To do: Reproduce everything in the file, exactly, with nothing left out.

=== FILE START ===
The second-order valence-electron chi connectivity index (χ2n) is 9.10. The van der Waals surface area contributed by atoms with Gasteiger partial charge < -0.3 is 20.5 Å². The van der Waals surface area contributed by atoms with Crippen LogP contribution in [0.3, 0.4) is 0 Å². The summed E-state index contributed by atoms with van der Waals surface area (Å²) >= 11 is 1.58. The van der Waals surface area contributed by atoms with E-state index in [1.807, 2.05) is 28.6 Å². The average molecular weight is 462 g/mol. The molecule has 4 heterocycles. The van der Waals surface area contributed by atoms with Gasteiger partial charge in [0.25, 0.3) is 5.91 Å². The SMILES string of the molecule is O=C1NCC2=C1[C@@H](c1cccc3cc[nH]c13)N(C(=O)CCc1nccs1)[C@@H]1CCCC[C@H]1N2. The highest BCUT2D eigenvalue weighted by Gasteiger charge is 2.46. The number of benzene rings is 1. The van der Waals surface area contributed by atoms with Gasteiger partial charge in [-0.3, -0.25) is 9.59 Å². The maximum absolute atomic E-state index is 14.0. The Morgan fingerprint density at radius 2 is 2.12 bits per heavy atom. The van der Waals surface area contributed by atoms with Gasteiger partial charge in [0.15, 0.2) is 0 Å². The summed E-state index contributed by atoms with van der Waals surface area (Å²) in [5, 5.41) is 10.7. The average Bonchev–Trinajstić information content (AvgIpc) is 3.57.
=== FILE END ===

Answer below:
The second-order valence-electron chi connectivity index (χ2n) is 9.10. The van der Waals surface area contributed by atoms with Gasteiger partial charge < -0.3 is 20.5 Å². The van der Waals surface area contributed by atoms with Crippen LogP contribution in [0.3, 0.4) is 0 Å². The summed E-state index contributed by atoms with van der Waals surface area (Å²) >= 11 is 1.58. The van der Waals surface area contributed by atoms with E-state index in [1.807, 2.05) is 28.6 Å². The average molecular weight is 462 g/mol. The molecule has 4 heterocycles. The van der Waals surface area contributed by atoms with Gasteiger partial charge in [0.25, 0.3) is 5.91 Å². The SMILES string of the molecule is O=C1NCC2=C1[C@@H](c1cccc3cc[nH]c13)N(C(=O)CCc1nccs1)[C@@H]1CCCC[C@H]1N2. The highest BCUT2D eigenvalue weighted by Gasteiger charge is 2.46. The number of benzene rings is 1. The van der Waals surface area contributed by atoms with Gasteiger partial charge in [-0.3, -0.25) is 9.59 Å². The maximum absolute atomic E-state index is 14.0. The Morgan fingerprint density at radius 2 is 2.12 bits per heavy atom. The van der Waals surface area contributed by atoms with Gasteiger partial charge in [0.15, 0.2) is 0 Å². The summed E-state index contributed by atoms with van der Waals surface area (Å²) in [5, 5.41) is 10.7. The average Bonchev–Trinajstić information content (AvgIpc) is 3.57.